Friday, June 25, 2010

There is (supposedly) no 'exploitation' if people can choose

I recently received a copy of Economics for Life: 101 lessons you can use every day (3rd edition) by Bruce Madariaga. Many of the 'lessons' are perfectly reasonable, but one caught my eye. It was entitled "Sweat Shops Expoit Workers in Poor Countries". As every orthodox student of economics knows, this is nonsense as long as work is not forced. (Forced work and slavery is obviously exploitation and is not as rare as you  might think.)
  Prof. Madariaga explains (p.73) why 'sweat shop' labour is good: "... for many people living in less developed countries, even a very hard, very low-paying 'sweatshop' job is much better than no job at all... They choose to work long hours in unsafe conditions for very low pay, because the alternative (having no income) is worse."
  He adds: "It may seem humane to include, within trade agreements, labor rights standards that require all workers to be provided safe working conditions and minimum wages. But doing so would raise employers' costs of employing workers. Employers would respond by hiring fewer workers and possibly by going out of business. The elimination of work opportunities would end up hurting many of the people such labor rights requirements are intended to help."
  This is a nice example of what Albert Hirschman in his 1991 book The Rhetoric of Reaction calls 'the perversity thesis'. This is a reactionary argument against a progressive-looking policy in which it's claimed that the policy in fact would be perverse by hurting those it's intending to help. (It's a familiar argument made against minimum wages in general.)
  I was reminded of the appeal of this kind of argument recently when reading Paul Krugman's blog of 9 June in which he speculated on the strange appeal of promoting government spending cuts when unemployment is so high: "What I think is happening is that we’re seeing the deep seductiveness, for many economists (and others), of taking what sounds like a tough-minded position in favor of inflicting pain on the economy — and the people who make up that economy." He quotes from Keynes in The General Theory: "That it [classical economics, in this case] reached conclusions quite different from what the ordinary uninstructed person would expect, added, I suppose, to its intellectual prestige. That its teaching, translated into practice, was austere and often unpalatable, lent it virtue."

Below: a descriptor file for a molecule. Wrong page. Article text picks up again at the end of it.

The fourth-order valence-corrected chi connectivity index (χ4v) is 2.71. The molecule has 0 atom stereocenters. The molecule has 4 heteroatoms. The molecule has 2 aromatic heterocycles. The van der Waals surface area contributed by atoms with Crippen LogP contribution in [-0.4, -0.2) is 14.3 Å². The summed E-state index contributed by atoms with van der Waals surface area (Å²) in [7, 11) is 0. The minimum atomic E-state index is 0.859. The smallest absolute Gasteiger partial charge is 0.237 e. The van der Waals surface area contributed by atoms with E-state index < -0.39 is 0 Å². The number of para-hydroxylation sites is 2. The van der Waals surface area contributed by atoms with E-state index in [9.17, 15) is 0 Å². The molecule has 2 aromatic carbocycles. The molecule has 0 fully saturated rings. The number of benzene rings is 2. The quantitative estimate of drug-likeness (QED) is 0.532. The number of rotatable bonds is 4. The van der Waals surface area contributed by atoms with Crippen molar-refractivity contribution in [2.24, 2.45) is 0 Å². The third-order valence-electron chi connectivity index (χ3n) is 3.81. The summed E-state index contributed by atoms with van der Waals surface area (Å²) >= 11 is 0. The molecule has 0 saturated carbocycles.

So what's wrong with the standard argument that Prof. Madariaga puts forward? 
  Here's an extract from a fine book by Daniel M. Hausman and Michael S. McPherson, Economics Analysis, Moral Philosophy, and Public Policy (Cambridge Univ. Press, 2006):
  "Consider an agreement between a billionaire and a beggar whereby the beggar agrees to work 16-hour days in exchange for gruel and a straw mattress. Both parties may be rational and well-informed and may enter the agreement 'voluntarily'. (As we will see ... in the next chapter, to maintain that any exchange not involving physical force is voluntary is to make a controversial moral claim.) But the billionaire nevertheless is exploiting the beggar. No matter that the beggar may agree without reservations, the arrangement seems to most people unjust."
  The textbook approach dismisses this and indeed insists that any exchange not involving physical force is indeed voluntary and gives its blessing to the outcome. What this obviously misses is that other, more ethically acceptable, outcomes were possible, but did not happen -- in  this case because of the disparity in bargaining power between the two parties.
  A recent report by the Australian Broadcasting Corporation ('Horrendous' sweatshops ditched for Australian made') states: "Work conditions in China have come under fire in the past month, after about a dozen workers committed suicide at an electronics factory in Shenzen." Using the textbook logic, these suicides were also voluntary acts, making the (now former) workers even better off than when they were employed, when they were, in turn, even better off than they would have been without those jobs, so none of this poses any ethical problems.
  As we also note in The Economics Anti-Textbook (p.233), "consumers may care about how the products they buy were produced", a point uniformly ignored in the textbooks. Someone who gets paid 10 cents to sew a $50 shirt could have their income raised by a factor of 5 if consumers were willing to pay an extra 40 cents for the shirt accompanied by a guarantee that the extra money would indeed go to that worker. Kimberly Ann Elliott and Richard Freeman have an interesting essay on this topic with evidence about how much more consumers might be willing to pay for such credible information.